||Year End 2006|
Interview: The Terminator
Industrial: Vive La Resistance
Unions: Breaking News
History: Seven Deadly Sins
Economics: Back to the Future
Politics: Organising and Organisations
International: Web Retrospective
Review: Shock Therapy
Hospital Staff Prescribe Radical Surgery
New Thinking to Transport Sydney
Check Mate - Track Your Personal Info
Lift For Unfair Dismissal Campaign
Vanstone Opens New Meat Market
All the Best
Labor Council of NSW
Gone But Not Forgotten
On December 10 dictator and thug, Augusto Pinochet, died in his home town of Valpraiso, aged 91.
That Pinochet lived so long, in luxury, after a rule that was brutal, even by Latin American standards of the day, was little surprise.
After all, the Chilean strongman was "our" murderer, torturer and terrorist, not "theirs".
Pinochet came to power in Santiago after elected president Salvador Allende, was murdered in a CIA-sponsored coup on September 11, 1973.
His military junta ruled the country, traditionally one of South America's most liberal with a long parliamentary tradition, for 17 years.
Under his regime, trade unions were closed down, political parties banned and opponents were tortured and killed at purpose-built facilities.
Even Catholic nuns were fair game for Pinochet's henchmen.
Chile's current president, Michelle Bachelet, was one of many women tortured in his prisons. Her father, Alberto, died in another.
Football stadiums and naval ships were transformed into detention centres and torture chamers.
Evidence suggests that, in an effort to cover their crimes, Pinochet's men would fly the bodies of their victims well off the coast, by military helicopter, and drop them in the ocean.
These people became known as the "disappeared" because their families never learned of their fates.
As Pinochet grew more bold, he took the campaign offshore, blowing up former Allende supporters in foreign cities, including Washington DC.
Official investigations put the number of murdered opponents at more than 3000, with many more tortured.
Pinochet had the support of powerful backers, including Margaret Thatcher and Ronald Reagan.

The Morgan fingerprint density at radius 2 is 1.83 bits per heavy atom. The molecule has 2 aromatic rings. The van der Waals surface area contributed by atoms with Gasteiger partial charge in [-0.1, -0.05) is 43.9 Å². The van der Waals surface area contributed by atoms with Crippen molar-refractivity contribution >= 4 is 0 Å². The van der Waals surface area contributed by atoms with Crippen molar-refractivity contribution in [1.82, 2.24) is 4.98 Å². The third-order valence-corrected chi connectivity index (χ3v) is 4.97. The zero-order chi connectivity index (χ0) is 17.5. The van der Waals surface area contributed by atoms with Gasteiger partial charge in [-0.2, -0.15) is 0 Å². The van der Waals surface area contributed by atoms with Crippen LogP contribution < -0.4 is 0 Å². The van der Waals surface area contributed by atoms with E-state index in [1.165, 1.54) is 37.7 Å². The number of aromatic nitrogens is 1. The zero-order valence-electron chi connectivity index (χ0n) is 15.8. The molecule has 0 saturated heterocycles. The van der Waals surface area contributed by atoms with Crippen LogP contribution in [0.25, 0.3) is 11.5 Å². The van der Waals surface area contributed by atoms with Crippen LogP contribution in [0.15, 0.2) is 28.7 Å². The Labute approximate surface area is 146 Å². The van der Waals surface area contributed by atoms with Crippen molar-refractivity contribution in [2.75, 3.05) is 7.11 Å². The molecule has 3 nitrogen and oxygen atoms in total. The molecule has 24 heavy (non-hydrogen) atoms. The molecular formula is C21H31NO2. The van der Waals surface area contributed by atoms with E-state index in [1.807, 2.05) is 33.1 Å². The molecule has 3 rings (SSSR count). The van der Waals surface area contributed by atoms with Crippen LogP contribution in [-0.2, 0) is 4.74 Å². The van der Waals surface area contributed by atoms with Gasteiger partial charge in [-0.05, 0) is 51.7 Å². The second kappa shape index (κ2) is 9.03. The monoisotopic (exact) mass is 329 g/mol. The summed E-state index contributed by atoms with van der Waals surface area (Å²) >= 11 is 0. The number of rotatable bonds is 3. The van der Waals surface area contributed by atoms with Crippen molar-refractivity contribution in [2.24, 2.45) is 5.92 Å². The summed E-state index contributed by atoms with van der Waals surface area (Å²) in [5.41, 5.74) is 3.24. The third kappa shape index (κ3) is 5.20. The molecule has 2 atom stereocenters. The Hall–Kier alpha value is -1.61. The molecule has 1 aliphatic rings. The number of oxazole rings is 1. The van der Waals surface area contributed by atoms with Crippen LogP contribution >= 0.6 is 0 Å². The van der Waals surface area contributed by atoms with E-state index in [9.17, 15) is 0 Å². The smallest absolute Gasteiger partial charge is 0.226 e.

They liked his hard right economic agenda that transferred wealth from the people to big business.
Pinochet was the world's first leader to embrace the Chicago school of economics that now holds sway in much of the west.
Without any opposition to take the hard edges off the dogma he went for broke and so did Chile. After a decade of no-holds-barred economic rationalism, industry was decimated and official unemployment topped 30 percent.
When then US secretary of state, Henry Kissinger, met Pinochet in 1976, according to documents released 13 years later, he told the despot to ignore his critics.
"We wish your government well," the State Department papers record him as saying.
Going even further, Baroness Thatcher publicly thanked the General "for bringing democracy to Chile".
But Pinochet's economic experiments weren't confined to the macro sphere. A 2005 US Senate investigation revealed he had opened and closed more than 120 personal accounts at nine separate US banks, through which $US28 million had passed.
The dictator expired with more than 300 criminal cases pending against him, including one for multiple murders and torture at the notorious Villa Grimaldi.
And, if that were that, it would turn the page on another bleak chapter in human history. But it's not.
As Pinochet breathed his last, on International Human Rights Day, 2006, reports indicated the War on Terror had given state-sponsored torture a new lease on life.
One came in the form of video footage released by lawyers for Jose Padilla, a US citizen being held, without trial, on suspicion of terrorism.
Padilla has spent three years under a regime of total sensory deprivation. He has been kept in a blacked out cell, unable to see or hear anything beyond its confines.
According to a forensic psychiatrist who examined him, it has cost him his mind.
Video footage showed him visiting the prison dentist, blindfolded by blackout goggles, and hearing shut off by headphones.
Meanwhile, the US-based Detainee Abuse and Accountability Project, has documented more than 400 cases of torture or killings at military prisons in Afghanistan, Cuba and Iraq.
The New York Times and Washington Post both report torture at Bagram Airbase, where sleep deprivation, stress positions, sexual assault, black hoods and spray painted googles are listed among the tools of preference.
And a British monitoring group, Cageprisoners, claims that 14,000 people, of many nationalities, have been 'disappeared' into hell holes across the globe since the US tasted its own September 11.
They enter a world where the rules do not apply.
Augusto Pinochet is gone but the world can't afford to forget him while his spirit is being honoured - in our names.
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